Carl Craig & Moritz Von Oswald, "Recomposed Vol. 3" ... The concept is absolutely mouth-watering -- two techno legends compose an hour-long suite built around snippets from Ravel's "Bolero" and Mussorgsky's "Pictures at an Exhibition" (most notably the "Samuel Goldenberg und Schmuyle" section)) -- but the end result is more in the spirit of TV Victor's "Timeless Deceleration", in which the hour-long concept overwhelms the record and exhausts one's patience for many of the lush moods that are offered by the music. Rather than morphing (or better yet, ending) certain thematic elements when they've said everything that needed to be said, stretching everything out to super-epic lengths remains the ultimate, overarching goal that hovers over every minute of the record. Von Oswald also mastered that TV Victor record, and "Recomposed Vol. 3" is painted with a similar sonic brush (Cafe del Mar strained through dub techno, hazy effects and dubby fog, etc.) Villalobos' "Fizheuer Zieheuer" was similarly flawed, and in both cases I can see how it all makes sense as a method for creating semi-improvised trance music (in the more hypnotic, meditative sense of the word, not the hands in the air and wait for the breakdown sense), but it's a concept that can work when you're sleeping in the corner of the club at 6 AM, and that doesn't always translate well into conventional recordings.
Having said that, if you're looking to form a Detroit techno/classical music hybrid, then Carl Craig is definitely the guy you want at the helm. The gentle build of the first fifteen minutes of the piece isn't topped by the forty-five minutes that follow. The classical samples weave in and out of the mix like gentle birdsong, and of course the frittering hi-hat rhythms are pure Detroit and appropriately dramatic.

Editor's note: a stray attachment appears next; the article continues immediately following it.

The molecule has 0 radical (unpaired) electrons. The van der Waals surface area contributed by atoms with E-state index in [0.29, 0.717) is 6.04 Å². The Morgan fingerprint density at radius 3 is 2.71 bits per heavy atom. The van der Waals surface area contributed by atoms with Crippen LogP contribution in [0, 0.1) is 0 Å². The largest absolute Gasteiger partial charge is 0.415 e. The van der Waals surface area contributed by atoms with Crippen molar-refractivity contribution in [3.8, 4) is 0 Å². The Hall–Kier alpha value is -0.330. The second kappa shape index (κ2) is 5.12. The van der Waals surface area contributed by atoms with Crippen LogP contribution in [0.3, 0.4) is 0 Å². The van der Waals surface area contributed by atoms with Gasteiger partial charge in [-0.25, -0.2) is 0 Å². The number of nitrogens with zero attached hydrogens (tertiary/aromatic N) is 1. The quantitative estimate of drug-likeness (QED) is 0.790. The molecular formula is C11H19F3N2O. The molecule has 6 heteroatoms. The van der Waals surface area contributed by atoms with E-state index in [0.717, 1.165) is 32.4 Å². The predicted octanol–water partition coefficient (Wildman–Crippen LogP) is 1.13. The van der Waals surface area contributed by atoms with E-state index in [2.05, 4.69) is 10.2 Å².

Of course I will not get to see M83 on tour this year, but Pitchfork provided some handy links to the band's appearance at/on Juan's Basement. Live, M83 have evolved from the shambolic mess of the "Run Into Flowers"-era into a tight and powerful unit that seems to finally understand how to properly translate the band's sound from the studio to the stage. That's right -- MORE SYNTH. Synth-hell overload, all the time, yes yes yes!! M83 just keep getting better and better. And a word about the interview ... I know that it's pretty much a required question when you're dealing with an album like "Saturdays = Youth", but the fanatically authentic style that is recreated on "Kim and Jessie" could never be anything but a labour of love. 80's irony is simply not part of the equation on this album.
Random play works as a bias-removal tool: I had tracks from both T. Raumschmiere's "I Tank U" and David Guetta's "Pop Life" on my iPod, and consistently confused them for each other upon casual listening. It's a good time to be making electronic music if you want to be hailed for your rock star crossover tendencies (witness Justice) and T. Raumschmiere's been straddling that line a lot longer than most. "Brenner", a major highlight of "I Tank U", actually owes quite a lot to Green Velvet (who is a true granddaddy of this style, which in turn owes a lot to Prince's brand of bump-and-grind funk rock), at least until the brief schaffel interlude and subsequent German rap turn up to kick the track into a different dimension. Although for my money, David Guetta makes for a better (and far more underappreciated) rock star.